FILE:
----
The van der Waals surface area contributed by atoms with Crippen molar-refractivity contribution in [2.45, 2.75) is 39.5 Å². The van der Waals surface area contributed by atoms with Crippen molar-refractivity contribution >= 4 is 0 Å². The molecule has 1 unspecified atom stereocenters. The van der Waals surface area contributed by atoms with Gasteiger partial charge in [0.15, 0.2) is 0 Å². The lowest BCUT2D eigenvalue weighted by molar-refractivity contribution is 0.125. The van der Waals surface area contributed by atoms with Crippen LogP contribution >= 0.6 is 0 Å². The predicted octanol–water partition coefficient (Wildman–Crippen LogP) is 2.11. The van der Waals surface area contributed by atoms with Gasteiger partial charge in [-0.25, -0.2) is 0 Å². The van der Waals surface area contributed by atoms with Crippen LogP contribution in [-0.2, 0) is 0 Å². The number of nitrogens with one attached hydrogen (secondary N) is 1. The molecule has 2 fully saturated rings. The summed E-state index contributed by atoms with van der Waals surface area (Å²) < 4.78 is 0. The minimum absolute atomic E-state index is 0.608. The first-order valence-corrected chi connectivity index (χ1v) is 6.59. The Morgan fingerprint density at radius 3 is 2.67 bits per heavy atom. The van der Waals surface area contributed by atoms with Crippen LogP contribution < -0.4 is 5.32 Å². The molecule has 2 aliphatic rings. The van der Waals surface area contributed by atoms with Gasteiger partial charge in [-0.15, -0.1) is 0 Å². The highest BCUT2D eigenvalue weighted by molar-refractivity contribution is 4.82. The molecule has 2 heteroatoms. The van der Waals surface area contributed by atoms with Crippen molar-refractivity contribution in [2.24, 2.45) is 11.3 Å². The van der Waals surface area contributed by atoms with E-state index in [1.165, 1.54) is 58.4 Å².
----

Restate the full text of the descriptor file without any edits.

The van der Waals surface area contributed by atoms with Crippen molar-refractivity contribution in [2.45, 2.75) is 39.5 Å². The van der Waals surface area contributed by atoms with Crippen molar-refractivity contribution >= 4 is 0 Å². The molecule has 1 unspecified atom stereocenters. The van der Waals surface area contributed by atoms with Gasteiger partial charge in [0.15, 0.2) is 0 Å². The lowest BCUT2D eigenvalue weighted by molar-refractivity contribution is 0.125. The van der Waals surface area contributed by atoms with Crippen LogP contribution >= 0.6 is 0 Å². The predicted octanol–water partition coefficient (Wildman–Crippen LogP) is 2.11. The van der Waals surface area contributed by atoms with Gasteiger partial charge in [-0.25, -0.2) is 0 Å². The van der Waals surface area contributed by atoms with Crippen LogP contribution in [-0.2, 0) is 0 Å². The number of nitrogens with one attached hydrogen (secondary N) is 1. The molecule has 2 fully saturated rings. The summed E-state index contributed by atoms with van der Waals surface area (Å²) < 4.78 is 0. The minimum absolute atomic E-state index is 0.608. The first-order valence-corrected chi connectivity index (χ1v) is 6.59. The Morgan fingerprint density at radius 3 is 2.67 bits per heavy atom. The van der Waals surface area contributed by atoms with Crippen LogP contribution < -0.4 is 5.32 Å². The molecule has 2 aliphatic rings. The van der Waals surface area contributed by atoms with Gasteiger partial charge in [-0.15, -0.1) is 0 Å². The highest BCUT2D eigenvalue weighted by molar-refractivity contribution is 4.82. The molecule has 2 heteroatoms. The van der Waals surface area contributed by atoms with Crippen molar-refractivity contribution in [2.24, 2.45) is 11.3 Å². The van der Waals surface area contributed by atoms with E-state index in [1.165, 1.54) is 58.4 Å².